Upstream hosts a merry debate in 'Wittenberg'
- Written by Steve Callahan
The Upstream Theater has opened a lovely production of "Wittenberg" by David Davalos. It is a "tragical-comical-historical play", a genre first mentioned by Polonius and rarely seen thereafter. (I guess Stoppard's Rosencrantz and Guildenstern are Dead would fill the bill.) Here in Wittenberg we meet two great figures, Martin Luther and Dr. John Faustus, both professors at the University. Attending their lectures is an ardent young Danish student, Hamlet.
Now Luther is well documented in history; he did teach at Wittenberg where he supposedly posted his ninety-five theses on the church door. History is not so clear on Faustus; Marlowe, Goethe, Gounod and others have rendered him half-mythological. But he was in fact real. He was not only a necromancer, alchemist, astrologer, physician and probably charlatan--but he too was a professor at Wittenberg--his life neatly contemporary with that of Luther. So it no more stretches our credulity to see these two as academic colleagues than does David Ives in placing Picasso and Einstein together in the Lapin Agile in 1904. And as for the fictional Hamlet? Well, he definitely studied at Wittenberg, and Shakespeare is pretty vague about the time setting for his play, so the Prince of Denmark is perfectly welcome here, just as Elvis is welcome in the Lapin Agile.
It's a splendid cast: Steve Isom as Faust, Alan Knoll as Luther and Casey Boland as Hamlet. A lovely feminine touch is added by Caitlin Mickey, who plays several smaller roles: a buxom St. Pauli-girl bar waitress; Faust's voluptuous inamorata, Helen, in a killer long scarlet evening gown; an emissary from Denmark; and an astonishingly beautiful Virgin Mary, complete with delicate crown.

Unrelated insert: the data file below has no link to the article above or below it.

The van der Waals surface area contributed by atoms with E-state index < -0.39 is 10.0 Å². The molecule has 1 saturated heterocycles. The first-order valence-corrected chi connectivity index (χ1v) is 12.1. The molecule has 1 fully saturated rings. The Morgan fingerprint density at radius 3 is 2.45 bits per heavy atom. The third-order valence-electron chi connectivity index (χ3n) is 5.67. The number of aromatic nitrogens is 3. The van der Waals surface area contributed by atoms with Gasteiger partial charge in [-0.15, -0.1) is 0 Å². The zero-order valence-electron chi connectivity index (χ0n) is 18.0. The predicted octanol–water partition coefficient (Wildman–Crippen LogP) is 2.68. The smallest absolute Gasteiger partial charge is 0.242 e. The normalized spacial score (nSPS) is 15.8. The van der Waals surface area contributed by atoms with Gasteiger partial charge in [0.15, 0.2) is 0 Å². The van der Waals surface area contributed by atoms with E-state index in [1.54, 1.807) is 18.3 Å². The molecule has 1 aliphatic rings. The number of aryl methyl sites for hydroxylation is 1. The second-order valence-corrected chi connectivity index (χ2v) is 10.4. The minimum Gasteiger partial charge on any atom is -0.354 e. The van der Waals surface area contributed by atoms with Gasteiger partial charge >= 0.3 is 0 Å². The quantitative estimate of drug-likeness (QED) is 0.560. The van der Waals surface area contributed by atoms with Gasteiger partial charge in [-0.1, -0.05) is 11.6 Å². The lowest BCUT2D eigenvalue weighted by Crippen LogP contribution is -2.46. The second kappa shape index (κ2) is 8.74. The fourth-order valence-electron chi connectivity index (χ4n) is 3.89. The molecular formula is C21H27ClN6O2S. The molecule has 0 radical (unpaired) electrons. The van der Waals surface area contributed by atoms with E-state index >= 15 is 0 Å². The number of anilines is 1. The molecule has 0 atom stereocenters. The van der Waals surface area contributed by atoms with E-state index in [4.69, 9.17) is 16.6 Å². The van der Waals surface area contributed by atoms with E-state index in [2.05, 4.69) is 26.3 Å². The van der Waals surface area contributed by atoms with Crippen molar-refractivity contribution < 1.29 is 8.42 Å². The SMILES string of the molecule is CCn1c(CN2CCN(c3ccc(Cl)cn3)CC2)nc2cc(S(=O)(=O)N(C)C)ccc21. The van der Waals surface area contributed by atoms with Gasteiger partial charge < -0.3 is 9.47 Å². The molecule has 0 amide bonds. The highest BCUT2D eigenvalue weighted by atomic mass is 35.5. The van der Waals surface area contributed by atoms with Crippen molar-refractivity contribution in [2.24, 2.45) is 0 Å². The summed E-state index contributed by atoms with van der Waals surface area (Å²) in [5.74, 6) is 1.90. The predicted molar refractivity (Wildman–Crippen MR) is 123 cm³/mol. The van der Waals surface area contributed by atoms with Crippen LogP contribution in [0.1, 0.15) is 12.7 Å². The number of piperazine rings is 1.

We are treated to an extended debate between the two professors on an eternal human question: faith vs. reason. To Luther faith was all--the only path to our salvation; to Faust all things were possible with reason alone.
Two radical documents raise the temperature of the argument: Luther's "Disputation on the Power of Indulgences" (his 95 Theses) and Copernicus's "On the Revolutions of the Heavenly Spheres," which upset the Ptolemaic (and Biblical) system of the universe.
Hamlet is earnestly learning, but mostly he is picking up dozens of phrases and tropes that he will later use on the stage of The Globe. He's also learning tennis. There is a touch of the classic English twit to this Hamlet.
The play trots merrily along interleaving the philosophical talk with lots of rather low humor. Luther's famous chronic constipation is a running gag. And a number of our groundlings burst out in raucous guffaws whenever they recognized a quote from Shakespeare in the mouth of Faust or Luther; for others in the audience this sort of gag got a little old. In the brash mixture of contemporary idiom and faux Elizabethan syntax there is a distinct flavor of Magic Smoking Monkey. A few times Steve Isom, as Faust, sings rather modern songs while strumming an ancient -- what? -- dulcimer? Ukelele? In one scene Faust leads Hamlet through an amusing--and rather telling word association game.
Yeoman's work is done by the whole cast. Alan Knoll plays this great divine with all the flair with which he portrayed THE great Divine last December in "An Act of God," and Isom is smart and confident as Faust. Both actors, however, seemed just a little too aware that what they were saying was funny. That's never wise in a comedy.
Somehow the serious philosophical question navigates safely through this storm of comedy to touch our modern lives. Faith or Reason? Which is the firmest rock? And yet one must always ask, "What if it's wrong?" (I'd always placed my faith in causality--until quantum physics reared its ugly head.)
The set by Michael Heil, costumes by Laura Hanson and properties by Rachel Tibbets are all beautiful and appropriately period. Very effective lighting is by Steve Carmichael and director Philip Boehm gives us a most evocative sound design.
Wittenberg plays at the Kranzberg through February 10.